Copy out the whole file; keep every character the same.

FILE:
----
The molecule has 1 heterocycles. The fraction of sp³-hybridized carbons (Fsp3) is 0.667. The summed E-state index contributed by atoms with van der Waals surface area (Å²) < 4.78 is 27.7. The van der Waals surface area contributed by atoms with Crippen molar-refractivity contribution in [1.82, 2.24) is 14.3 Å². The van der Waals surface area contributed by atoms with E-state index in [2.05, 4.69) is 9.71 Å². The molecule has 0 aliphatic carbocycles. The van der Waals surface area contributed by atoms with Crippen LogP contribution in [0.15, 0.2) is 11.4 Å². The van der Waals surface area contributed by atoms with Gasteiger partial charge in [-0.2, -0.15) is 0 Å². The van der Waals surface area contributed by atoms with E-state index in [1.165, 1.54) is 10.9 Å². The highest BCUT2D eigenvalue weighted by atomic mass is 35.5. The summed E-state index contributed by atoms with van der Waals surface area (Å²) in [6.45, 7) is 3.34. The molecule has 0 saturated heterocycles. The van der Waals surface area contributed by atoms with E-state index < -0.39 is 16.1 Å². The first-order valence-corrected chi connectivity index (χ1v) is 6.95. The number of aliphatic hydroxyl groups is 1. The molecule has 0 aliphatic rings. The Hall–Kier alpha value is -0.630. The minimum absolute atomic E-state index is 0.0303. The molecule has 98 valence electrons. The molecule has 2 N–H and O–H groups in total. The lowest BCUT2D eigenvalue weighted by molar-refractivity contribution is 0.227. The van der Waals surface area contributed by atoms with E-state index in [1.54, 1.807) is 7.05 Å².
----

The molecule has 1 heterocycles. The fraction of sp³-hybridized carbons (Fsp3) is 0.667. The summed E-state index contributed by atoms with van der Waals surface area (Å²) < 4.78 is 27.7. The van der Waals surface area contributed by atoms with Crippen molar-refractivity contribution in [1.82, 2.24) is 14.3 Å². The van der Waals surface area contributed by atoms with E-state index in [2.05, 4.69) is 9.71 Å². The molecule has 0 aliphatic carbocycles. The van der Waals surface area contributed by atoms with Crippen LogP contribution in [0.15, 0.2) is 11.4 Å². The van der Waals surface area contributed by atoms with Gasteiger partial charge in [-0.2, -0.15) is 0 Å². The van der Waals surface area contributed by atoms with E-state index in [1.165, 1.54) is 10.9 Å². The highest BCUT2D eigenvalue weighted by atomic mass is 35.5. The summed E-state index contributed by atoms with van der Waals surface area (Å²) in [6.45, 7) is 3.34. The molecule has 0 saturated heterocycles. The van der Waals surface area contributed by atoms with E-state index < -0.39 is 16.1 Å². The first-order valence-corrected chi connectivity index (χ1v) is 6.95. The number of aliphatic hydroxyl groups is 1. The molecule has 0 aliphatic rings. The Hall–Kier alpha value is -0.630. The minimum absolute atomic E-state index is 0.0303. The molecule has 98 valence electrons. The molecule has 2 N–H and O–H groups in total. The lowest BCUT2D eigenvalue weighted by molar-refractivity contribution is 0.227. The van der Waals surface area contributed by atoms with E-state index in [1.54, 1.807) is 7.05 Å².